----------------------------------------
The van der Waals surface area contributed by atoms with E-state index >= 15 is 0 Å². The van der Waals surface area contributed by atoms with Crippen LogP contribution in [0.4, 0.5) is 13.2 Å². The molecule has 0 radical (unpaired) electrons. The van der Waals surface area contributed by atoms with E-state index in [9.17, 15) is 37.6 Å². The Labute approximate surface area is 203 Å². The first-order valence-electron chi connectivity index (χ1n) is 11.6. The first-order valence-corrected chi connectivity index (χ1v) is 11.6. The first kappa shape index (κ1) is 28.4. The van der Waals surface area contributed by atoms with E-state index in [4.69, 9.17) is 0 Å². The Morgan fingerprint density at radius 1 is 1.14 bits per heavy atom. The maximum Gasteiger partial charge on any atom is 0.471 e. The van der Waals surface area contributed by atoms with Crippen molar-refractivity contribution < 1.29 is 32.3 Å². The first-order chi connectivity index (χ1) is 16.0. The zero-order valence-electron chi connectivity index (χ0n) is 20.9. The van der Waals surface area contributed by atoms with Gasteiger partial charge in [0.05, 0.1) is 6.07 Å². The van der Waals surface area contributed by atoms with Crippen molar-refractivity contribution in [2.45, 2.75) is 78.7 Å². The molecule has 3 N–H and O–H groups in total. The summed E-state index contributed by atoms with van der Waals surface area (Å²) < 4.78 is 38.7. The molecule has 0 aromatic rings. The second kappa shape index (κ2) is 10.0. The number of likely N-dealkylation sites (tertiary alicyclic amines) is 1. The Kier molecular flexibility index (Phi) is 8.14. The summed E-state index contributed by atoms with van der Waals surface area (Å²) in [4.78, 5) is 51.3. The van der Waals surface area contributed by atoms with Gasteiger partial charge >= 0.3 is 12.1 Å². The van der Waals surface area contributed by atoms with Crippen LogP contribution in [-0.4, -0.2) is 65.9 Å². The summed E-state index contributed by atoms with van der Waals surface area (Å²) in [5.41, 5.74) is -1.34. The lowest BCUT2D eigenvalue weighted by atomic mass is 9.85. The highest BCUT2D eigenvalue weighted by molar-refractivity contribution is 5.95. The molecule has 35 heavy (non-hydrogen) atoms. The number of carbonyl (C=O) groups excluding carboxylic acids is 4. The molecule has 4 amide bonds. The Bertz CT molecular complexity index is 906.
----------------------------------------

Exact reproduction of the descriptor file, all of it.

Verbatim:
The van der Waals surface area contributed by atoms with E-state index >= 15 is 0 Å². The van der Waals surface area contributed by atoms with Crippen LogP contribution in [0.4, 0.5) is 13.2 Å². The molecule has 0 radical (unpaired) electrons. The van der Waals surface area contributed by atoms with E-state index in [9.17, 15) is 37.6 Å². The Labute approximate surface area is 203 Å². The first-order valence-electron chi connectivity index (χ1n) is 11.6. The first-order valence-corrected chi connectivity index (χ1v) is 11.6. The first kappa shape index (κ1) is 28.4. The van der Waals surface area contributed by atoms with E-state index in [4.69, 9.17) is 0 Å². The Morgan fingerprint density at radius 1 is 1.14 bits per heavy atom. The maximum Gasteiger partial charge on any atom is 0.471 e. The van der Waals surface area contributed by atoms with Crippen molar-refractivity contribution < 1.29 is 32.3 Å². The first-order chi connectivity index (χ1) is 16.0. The zero-order valence-electron chi connectivity index (χ0n) is 20.9. The van der Waals surface area contributed by atoms with Gasteiger partial charge in [0.05, 0.1) is 6.07 Å². The van der Waals surface area contributed by atoms with Crippen molar-refractivity contribution in [2.45, 2.75) is 78.7 Å². The molecule has 3 N–H and O–H groups in total. The summed E-state index contributed by atoms with van der Waals surface area (Å²) < 4.78 is 38.7. The molecule has 0 aromatic rings. The second kappa shape index (κ2) is 10.0. The number of likely N-dealkylation sites (tertiary alicyclic amines) is 1. The Kier molecular flexibility index (Phi) is 8.14. The summed E-state index contributed by atoms with van der Waals surface area (Å²) in [4.78, 5) is 51.3. The van der Waals surface area contributed by atoms with Gasteiger partial charge >= 0.3 is 12.1 Å². The van der Waals surface area contributed by atoms with Crippen LogP contribution in [-0.4, -0.2) is 65.9 Å². The summed E-state index contributed by atoms with van der Waals surface area (Å²) in [5.41, 5.74) is -1.34. The lowest BCUT2D eigenvalue weighted by atomic mass is 9.85. The highest BCUT2D eigenvalue weighted by molar-refractivity contribution is 5.95. The molecule has 35 heavy (non-hydrogen) atoms. The number of carbonyl (C=O) groups excluding carboxylic acids is 4. The molecule has 4 amide bonds. The Bertz CT molecular complexity index is 906.